February is Black History Month

Wednesday, February 10, 2016

The year 1976 marked the United States Bicentennial, the country’s 200th birthday. It was a time when citizens celebrated the creation of the United States of America as an independent republic. Nineteen seventy-six was significant in another way: it was when the U.S. began its annual observance of Black History Month.

February is Black History Month, or National African American History Month, when we commemorate the achievements by black Americans and recognize the contributions of African Americans in U.S. history.

The accomplishments of African Americans have been valuable throughout our history
in every aspect and it's an honor to show appreciation for how the American culture has been greatly influenced by African Americans.

You can be a part of Black History Month in many ways:

Read the poem “I, Too, Sing America” by poet Langston Hughes and think about the poem’s vocabulary, rhythm, and meaning.

Bake sweet potato biscuits, a traditional soul food treat, with this delicious recipe.

Read Dr. Martin Luther King Jr.’s famous "I Have a Dream" speech.

See James Karales’s photographs of the 1965 Selma to Montgomery civil rights marches.

Examine these oral histories from elderly African Americans in Elbert County, Georgia, and Abbeville County., South Carolina on the National Park Service website.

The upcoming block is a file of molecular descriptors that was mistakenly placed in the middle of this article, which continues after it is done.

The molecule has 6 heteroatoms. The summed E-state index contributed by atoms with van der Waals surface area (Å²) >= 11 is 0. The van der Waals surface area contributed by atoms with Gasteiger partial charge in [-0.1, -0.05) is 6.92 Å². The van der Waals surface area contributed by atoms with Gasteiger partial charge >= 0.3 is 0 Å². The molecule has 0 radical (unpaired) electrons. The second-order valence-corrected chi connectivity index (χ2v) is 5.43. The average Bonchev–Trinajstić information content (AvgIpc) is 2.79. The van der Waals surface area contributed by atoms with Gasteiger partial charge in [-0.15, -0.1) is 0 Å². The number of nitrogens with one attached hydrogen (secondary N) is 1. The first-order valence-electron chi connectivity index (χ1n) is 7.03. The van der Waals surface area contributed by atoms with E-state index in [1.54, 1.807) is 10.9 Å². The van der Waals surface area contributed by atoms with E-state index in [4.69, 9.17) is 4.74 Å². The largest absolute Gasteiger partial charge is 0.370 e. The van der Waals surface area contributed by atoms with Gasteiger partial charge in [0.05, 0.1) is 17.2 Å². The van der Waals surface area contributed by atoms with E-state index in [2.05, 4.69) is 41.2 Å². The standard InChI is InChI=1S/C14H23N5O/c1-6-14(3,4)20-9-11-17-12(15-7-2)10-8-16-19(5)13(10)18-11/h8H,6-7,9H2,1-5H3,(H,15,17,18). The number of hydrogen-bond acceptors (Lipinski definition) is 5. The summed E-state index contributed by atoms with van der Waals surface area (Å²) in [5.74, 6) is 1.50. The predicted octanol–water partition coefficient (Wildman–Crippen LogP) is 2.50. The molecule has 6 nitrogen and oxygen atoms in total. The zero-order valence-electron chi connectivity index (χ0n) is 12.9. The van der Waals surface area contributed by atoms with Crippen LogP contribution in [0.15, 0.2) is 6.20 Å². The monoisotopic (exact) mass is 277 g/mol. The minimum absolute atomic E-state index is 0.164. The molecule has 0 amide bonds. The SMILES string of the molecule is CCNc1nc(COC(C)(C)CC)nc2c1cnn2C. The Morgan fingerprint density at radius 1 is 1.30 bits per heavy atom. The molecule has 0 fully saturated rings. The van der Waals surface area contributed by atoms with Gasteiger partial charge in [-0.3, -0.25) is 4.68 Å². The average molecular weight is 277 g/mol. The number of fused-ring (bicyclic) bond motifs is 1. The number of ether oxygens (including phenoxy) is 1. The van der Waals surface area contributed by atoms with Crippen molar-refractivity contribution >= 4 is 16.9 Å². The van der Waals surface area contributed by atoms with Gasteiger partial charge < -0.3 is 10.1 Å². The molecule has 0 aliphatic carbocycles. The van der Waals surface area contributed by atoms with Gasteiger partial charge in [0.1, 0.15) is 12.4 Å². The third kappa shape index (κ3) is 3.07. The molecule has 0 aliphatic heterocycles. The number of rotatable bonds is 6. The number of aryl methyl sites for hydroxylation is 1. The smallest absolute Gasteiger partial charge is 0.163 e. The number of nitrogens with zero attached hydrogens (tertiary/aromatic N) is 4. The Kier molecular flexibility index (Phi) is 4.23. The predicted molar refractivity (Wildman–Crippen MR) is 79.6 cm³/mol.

Trace the history of the blues from its beginnings in the fields of the South to its global impact on today’s music. Visit the Kennedy Center to learn about B. B. King and other musicians.

View artist Jacob Lawrence’s Migration Series, which depicts the migration of slaves from the South to the North in search of a better life.

Learn about the history of hip-hop music, a genre that emerged in the Bronx, New York City, in 1970.

Who was the first African American tennis player to win the U.S. Open? Who was the first African American woman elected to U.S. Congress? Find out about many famous firsts in black history on Biography.

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